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Archive for the ‘Memory Lane’ Category

John Mountford ReserveAt 32 years of age it is so easy to take walking for granted!

I have a favourite place I like to walk… a park named after a man who, as a boy, flew his kite there when it was a dairy and a piggery, this kite-flying youngster went on to become our local Alderman (early 1900’s), Mayor and then member of the House of Representatives. Such important titles for a man I recognise for something much simpler…

I remember my local park when I hadn’t been walking for very long at all! I remember the two-tiered tennis courts, I remember where I was standing in the park when on my fifth birthday, my mum’s friend gave me the card I remember most vividly. I remember riding my bike on only 85% of the park’s circular track before having to turn around, because ‘bad men’ were hiding there.

The Bridge

The Bridge

I remember the bridge above the storm water drain the local kids used to play under, and the random mound of rocks that acted as our kingdom and fort. I remember the steep hill I couldn’t roller skate up, and the same hill I avoid walking up now! I remember the Weeping Willow that I spent hours climbing, staring at or sitting under and I remember weeping myself when in the 1990’s, the council removed the dying willow. I remember the park when it was double the size, before the M5 took the Netball courts. At 13 years of age I had fallen in love with my local park so much that when all my friends were Ice Skating, Shopping and Bowling for their birthdays, I invited my friends to sit under my Weeping Willow and play. Boring? Maybe!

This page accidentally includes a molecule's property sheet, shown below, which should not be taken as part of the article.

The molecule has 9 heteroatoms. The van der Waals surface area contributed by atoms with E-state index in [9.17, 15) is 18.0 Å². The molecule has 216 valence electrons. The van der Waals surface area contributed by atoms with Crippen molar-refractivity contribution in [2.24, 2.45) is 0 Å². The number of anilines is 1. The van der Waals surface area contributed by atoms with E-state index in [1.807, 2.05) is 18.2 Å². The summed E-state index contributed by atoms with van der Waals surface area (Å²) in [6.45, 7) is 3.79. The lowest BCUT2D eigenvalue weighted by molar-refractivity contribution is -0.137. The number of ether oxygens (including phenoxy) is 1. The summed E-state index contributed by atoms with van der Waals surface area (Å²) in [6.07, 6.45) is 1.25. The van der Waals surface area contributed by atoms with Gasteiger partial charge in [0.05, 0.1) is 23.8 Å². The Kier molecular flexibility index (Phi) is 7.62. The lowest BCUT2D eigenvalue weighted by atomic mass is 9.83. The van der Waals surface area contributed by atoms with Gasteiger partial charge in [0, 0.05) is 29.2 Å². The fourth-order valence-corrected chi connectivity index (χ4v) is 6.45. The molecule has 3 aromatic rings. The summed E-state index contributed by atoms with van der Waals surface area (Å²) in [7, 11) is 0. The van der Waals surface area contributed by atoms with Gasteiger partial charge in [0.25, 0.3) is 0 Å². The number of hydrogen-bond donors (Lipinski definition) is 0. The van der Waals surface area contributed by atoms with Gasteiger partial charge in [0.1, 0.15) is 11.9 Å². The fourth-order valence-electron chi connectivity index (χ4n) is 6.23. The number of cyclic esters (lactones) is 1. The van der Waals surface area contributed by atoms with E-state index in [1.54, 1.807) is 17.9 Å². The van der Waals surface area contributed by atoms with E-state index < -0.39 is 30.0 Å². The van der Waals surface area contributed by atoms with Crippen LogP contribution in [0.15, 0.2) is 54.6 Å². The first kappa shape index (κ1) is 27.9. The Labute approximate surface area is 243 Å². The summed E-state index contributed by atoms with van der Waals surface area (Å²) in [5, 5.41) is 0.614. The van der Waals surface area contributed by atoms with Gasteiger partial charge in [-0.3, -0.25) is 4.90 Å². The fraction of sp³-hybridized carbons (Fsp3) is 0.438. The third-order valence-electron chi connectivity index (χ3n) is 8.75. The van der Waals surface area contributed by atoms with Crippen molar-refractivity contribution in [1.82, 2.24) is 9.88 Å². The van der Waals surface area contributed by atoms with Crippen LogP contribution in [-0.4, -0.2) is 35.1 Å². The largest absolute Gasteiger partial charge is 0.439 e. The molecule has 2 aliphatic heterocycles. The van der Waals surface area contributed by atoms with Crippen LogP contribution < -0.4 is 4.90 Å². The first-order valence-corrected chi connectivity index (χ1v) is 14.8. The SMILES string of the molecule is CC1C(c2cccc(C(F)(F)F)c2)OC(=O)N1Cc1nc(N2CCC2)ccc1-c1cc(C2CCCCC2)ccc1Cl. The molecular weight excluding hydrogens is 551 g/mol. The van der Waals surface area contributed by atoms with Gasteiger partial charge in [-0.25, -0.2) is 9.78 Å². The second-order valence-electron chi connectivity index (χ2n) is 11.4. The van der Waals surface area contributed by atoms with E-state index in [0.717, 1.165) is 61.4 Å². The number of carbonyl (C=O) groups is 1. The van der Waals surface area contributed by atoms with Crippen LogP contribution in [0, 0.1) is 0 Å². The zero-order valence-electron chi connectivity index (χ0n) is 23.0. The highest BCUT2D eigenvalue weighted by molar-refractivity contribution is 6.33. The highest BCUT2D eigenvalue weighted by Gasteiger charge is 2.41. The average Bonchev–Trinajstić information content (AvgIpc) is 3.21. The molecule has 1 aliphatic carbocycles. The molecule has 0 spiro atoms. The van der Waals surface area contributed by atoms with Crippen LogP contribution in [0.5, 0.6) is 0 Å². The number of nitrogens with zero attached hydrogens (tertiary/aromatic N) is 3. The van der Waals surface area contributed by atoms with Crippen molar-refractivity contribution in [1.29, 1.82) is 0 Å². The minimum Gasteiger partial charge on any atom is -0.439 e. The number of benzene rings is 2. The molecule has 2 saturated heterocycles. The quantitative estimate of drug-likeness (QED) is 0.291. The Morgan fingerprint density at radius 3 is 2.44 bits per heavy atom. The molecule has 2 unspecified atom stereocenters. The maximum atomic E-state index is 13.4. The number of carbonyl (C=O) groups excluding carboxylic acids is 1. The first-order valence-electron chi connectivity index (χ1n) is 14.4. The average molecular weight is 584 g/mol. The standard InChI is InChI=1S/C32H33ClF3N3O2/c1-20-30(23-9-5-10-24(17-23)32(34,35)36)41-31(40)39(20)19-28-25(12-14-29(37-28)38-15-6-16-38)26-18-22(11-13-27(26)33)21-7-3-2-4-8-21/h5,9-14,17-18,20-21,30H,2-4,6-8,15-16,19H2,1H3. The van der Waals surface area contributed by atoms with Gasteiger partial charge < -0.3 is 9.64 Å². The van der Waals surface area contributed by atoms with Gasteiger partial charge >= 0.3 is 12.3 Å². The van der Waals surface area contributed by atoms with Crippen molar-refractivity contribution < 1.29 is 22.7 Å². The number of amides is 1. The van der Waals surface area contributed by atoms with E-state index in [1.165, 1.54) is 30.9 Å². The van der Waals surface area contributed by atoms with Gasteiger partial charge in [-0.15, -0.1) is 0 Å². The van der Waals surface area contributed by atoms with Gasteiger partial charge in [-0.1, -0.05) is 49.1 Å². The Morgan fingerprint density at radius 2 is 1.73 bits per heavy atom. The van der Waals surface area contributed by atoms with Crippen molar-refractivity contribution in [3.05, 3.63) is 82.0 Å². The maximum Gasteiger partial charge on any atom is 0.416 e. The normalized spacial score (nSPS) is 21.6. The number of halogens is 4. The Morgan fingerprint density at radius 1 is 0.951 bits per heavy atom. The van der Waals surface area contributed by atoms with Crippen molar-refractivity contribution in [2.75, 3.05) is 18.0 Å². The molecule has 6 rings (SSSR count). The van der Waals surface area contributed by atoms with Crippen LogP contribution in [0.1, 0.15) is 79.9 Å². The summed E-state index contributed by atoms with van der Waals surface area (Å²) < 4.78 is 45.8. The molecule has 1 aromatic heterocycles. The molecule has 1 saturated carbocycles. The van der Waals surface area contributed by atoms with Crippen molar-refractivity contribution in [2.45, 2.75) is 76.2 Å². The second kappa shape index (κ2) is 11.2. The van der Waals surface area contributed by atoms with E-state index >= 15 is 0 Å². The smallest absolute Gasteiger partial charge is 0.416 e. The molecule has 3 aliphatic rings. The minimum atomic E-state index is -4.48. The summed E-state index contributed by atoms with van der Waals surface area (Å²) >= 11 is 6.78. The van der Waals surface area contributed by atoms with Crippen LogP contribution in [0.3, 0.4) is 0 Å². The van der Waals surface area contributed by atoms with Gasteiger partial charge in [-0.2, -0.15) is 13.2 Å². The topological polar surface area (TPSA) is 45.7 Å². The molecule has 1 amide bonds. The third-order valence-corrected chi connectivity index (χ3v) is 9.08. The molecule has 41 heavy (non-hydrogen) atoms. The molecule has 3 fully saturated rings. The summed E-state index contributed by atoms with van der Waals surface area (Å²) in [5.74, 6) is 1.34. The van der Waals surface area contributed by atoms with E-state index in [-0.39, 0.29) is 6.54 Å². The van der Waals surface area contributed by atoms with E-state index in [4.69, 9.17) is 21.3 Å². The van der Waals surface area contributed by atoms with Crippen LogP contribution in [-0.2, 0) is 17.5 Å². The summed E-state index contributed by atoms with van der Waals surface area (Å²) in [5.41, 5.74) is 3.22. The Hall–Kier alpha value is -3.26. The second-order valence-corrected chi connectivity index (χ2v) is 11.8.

After many years I am back living near my local park again. I am once again walking around my smaller, hilly, Weeping Willow-less park, enjoying nothing more than saying hello to and smiling at the other lucky ones who have discovered the simple hidden pleasures of John Mountford Reserve.

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The Sydney Royal Easter Show, featured on a serenity blog… I’m kidding, right?

I hate noise, especially that of the disorganised, frantic variety. I can’t stand crowds… people are okay as individuals, but put large numbers together and I don’t do people well.

The Archibull Prize

So why blog about yesterday’s Easter Show visit? Why even go in the first place? Three things… One, I went with my mum, two, I haven’t been to the Easter Show since it was at Moore Park, and three, I love watching woodchoppers chop wood. It must have something to do with the rawness of metal slicing through wood, or perhaps the singlets the woodchoppers wear!

Anyway, Olympic Park IS better than Moore Park, if only for the man selling mops in the Woolworths Pavillion! I just bought my fourth mop in 2 1/2 years I am ashamed to say. I have a thing for cleaning equipment, yes, if there was a support group called “Cleaning Equipment Anonymous” I would be there! It’s not the cleaning that I have a thing for, mind you, just the equipment. Despite actually buying the Euro Mop, I did put up a fight… I reminded my mum of my weakness and we went off to “think about it” over lunch, only to spend the time hoping the ‘last of the 200 free mop heads’ wouldn’t be given away.